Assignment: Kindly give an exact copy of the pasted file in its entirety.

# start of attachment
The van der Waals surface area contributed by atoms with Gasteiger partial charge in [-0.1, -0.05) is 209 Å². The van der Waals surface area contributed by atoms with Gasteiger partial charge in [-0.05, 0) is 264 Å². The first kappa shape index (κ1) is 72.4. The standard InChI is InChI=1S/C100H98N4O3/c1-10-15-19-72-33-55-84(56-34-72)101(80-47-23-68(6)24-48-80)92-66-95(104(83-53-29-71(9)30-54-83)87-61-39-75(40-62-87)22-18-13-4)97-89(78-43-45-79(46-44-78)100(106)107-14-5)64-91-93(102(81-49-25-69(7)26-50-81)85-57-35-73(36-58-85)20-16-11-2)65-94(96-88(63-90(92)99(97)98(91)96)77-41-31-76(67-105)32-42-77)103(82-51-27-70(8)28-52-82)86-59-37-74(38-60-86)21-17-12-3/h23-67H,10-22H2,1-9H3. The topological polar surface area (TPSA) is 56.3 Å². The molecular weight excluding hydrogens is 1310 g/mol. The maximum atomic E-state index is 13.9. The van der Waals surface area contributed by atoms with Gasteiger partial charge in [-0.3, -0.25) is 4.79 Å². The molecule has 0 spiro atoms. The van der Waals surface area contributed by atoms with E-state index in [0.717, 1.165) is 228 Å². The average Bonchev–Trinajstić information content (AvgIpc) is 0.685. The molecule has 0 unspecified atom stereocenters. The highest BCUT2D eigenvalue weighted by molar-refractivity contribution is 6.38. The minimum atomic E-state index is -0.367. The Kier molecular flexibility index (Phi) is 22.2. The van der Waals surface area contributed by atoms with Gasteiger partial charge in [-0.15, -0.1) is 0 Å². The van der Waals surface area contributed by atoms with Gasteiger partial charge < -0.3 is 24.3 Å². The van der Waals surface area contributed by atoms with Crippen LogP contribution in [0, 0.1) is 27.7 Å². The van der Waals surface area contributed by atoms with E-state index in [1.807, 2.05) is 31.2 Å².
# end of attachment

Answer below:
The van der Waals surface area contributed by atoms with Gasteiger partial charge in [-0.1, -0.05) is 209 Å². The van der Waals surface area contributed by atoms with Gasteiger partial charge in [-0.05, 0) is 264 Å². The first kappa shape index (κ1) is 72.4. The standard InChI is InChI=1S/C100H98N4O3/c1-10-15-19-72-33-55-84(56-34-72)101(80-47-23-68(6)24-48-80)92-66-95(104(83-53-29-71(9)30-54-83)87-61-39-75(40-62-87)22-18-13-4)97-89(78-43-45-79(46-44-78)100(106)107-14-5)64-91-93(102(81-49-25-69(7)26-50-81)85-57-35-73(36-58-85)20-16-11-2)65-94(96-88(63-90(92)99(97)98(91)96)77-41-31-76(67-105)32-42-77)103(82-51-27-70(8)28-52-82)86-59-37-74(38-60-86)21-17-12-3/h23-67H,10-22H2,1-9H3. The topological polar surface area (TPSA) is 56.3 Å². The molecular weight excluding hydrogens is 1310 g/mol. The maximum atomic E-state index is 13.9. The van der Waals surface area contributed by atoms with Gasteiger partial charge in [-0.3, -0.25) is 4.79 Å². The molecule has 0 spiro atoms. The van der Waals surface area contributed by atoms with E-state index in [0.717, 1.165) is 228 Å². The average Bonchev–Trinajstić information content (AvgIpc) is 0.685. The molecule has 0 unspecified atom stereocenters. The highest BCUT2D eigenvalue weighted by molar-refractivity contribution is 6.38. The minimum atomic E-state index is -0.367. The Kier molecular flexibility index (Phi) is 22.2. The van der Waals surface area contributed by atoms with Gasteiger partial charge in [-0.15, -0.1) is 0 Å². The van der Waals surface area contributed by atoms with Gasteiger partial charge < -0.3 is 24.3 Å². The van der Waals surface area contributed by atoms with Crippen LogP contribution in [0, 0.1) is 27.7 Å². The van der Waals surface area contributed by atoms with E-state index in [1.807, 2.05) is 31.2 Å².